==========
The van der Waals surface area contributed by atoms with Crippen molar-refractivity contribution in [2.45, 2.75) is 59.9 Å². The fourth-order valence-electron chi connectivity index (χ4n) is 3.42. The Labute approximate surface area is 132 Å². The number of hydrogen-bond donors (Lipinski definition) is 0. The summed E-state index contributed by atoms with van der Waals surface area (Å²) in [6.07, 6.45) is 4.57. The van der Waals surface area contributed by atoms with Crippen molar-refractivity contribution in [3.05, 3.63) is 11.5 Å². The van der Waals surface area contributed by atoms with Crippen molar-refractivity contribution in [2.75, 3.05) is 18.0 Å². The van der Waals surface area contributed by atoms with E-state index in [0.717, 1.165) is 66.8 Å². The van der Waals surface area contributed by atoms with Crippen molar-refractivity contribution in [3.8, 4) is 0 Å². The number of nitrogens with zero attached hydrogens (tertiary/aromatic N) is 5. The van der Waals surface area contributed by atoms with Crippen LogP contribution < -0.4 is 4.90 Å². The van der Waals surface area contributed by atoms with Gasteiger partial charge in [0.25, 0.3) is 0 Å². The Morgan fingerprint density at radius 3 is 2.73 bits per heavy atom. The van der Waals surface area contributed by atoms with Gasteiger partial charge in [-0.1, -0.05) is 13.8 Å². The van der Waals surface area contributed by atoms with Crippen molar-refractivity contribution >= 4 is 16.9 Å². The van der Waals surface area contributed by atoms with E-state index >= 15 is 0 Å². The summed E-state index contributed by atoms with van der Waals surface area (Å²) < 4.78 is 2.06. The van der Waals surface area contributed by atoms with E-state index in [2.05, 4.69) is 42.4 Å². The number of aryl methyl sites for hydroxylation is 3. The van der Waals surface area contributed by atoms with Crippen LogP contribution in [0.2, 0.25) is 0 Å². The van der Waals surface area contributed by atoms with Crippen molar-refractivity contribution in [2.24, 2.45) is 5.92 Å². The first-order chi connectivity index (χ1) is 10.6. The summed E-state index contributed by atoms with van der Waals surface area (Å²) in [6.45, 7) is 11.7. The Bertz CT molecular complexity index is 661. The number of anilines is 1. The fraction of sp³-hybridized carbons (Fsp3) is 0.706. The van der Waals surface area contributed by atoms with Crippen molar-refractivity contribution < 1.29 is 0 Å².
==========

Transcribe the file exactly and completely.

The van der Waals surface area contributed by atoms with Crippen molar-refractivity contribution in [2.45, 2.75) is 59.9 Å². The fourth-order valence-electron chi connectivity index (χ4n) is 3.42. The Labute approximate surface area is 132 Å². The number of hydrogen-bond donors (Lipinski definition) is 0. The summed E-state index contributed by atoms with van der Waals surface area (Å²) in [6.07, 6.45) is 4.57. The van der Waals surface area contributed by atoms with Crippen molar-refractivity contribution in [3.05, 3.63) is 11.5 Å². The van der Waals surface area contributed by atoms with Crippen molar-refractivity contribution in [2.75, 3.05) is 18.0 Å². The van der Waals surface area contributed by atoms with E-state index in [0.717, 1.165) is 66.8 Å². The van der Waals surface area contributed by atoms with Crippen molar-refractivity contribution in [3.8, 4) is 0 Å². The number of nitrogens with zero attached hydrogens (tertiary/aromatic N) is 5. The van der Waals surface area contributed by atoms with Crippen LogP contribution < -0.4 is 4.90 Å². The van der Waals surface area contributed by atoms with Gasteiger partial charge in [0.25, 0.3) is 0 Å². The Morgan fingerprint density at radius 3 is 2.73 bits per heavy atom. The van der Waals surface area contributed by atoms with Gasteiger partial charge in [-0.1, -0.05) is 13.8 Å². The van der Waals surface area contributed by atoms with Crippen molar-refractivity contribution >= 4 is 16.9 Å². The van der Waals surface area contributed by atoms with E-state index >= 15 is 0 Å². The summed E-state index contributed by atoms with van der Waals surface area (Å²) < 4.78 is 2.06. The van der Waals surface area contributed by atoms with E-state index in [2.05, 4.69) is 42.4 Å². The number of aryl methyl sites for hydroxylation is 3. The van der Waals surface area contributed by atoms with Crippen LogP contribution in [0.2, 0.25) is 0 Å². The van der Waals surface area contributed by atoms with Crippen molar-refractivity contribution in [2.24, 2.45) is 5.92 Å². The first-order chi connectivity index (χ1) is 10.6. The summed E-state index contributed by atoms with van der Waals surface area (Å²) in [6.45, 7) is 11.7. The Bertz CT molecular complexity index is 661. The number of anilines is 1. The fraction of sp³-hybridized carbons (Fsp3) is 0.706. The van der Waals surface area contributed by atoms with Crippen molar-refractivity contribution < 1.29 is 0 Å².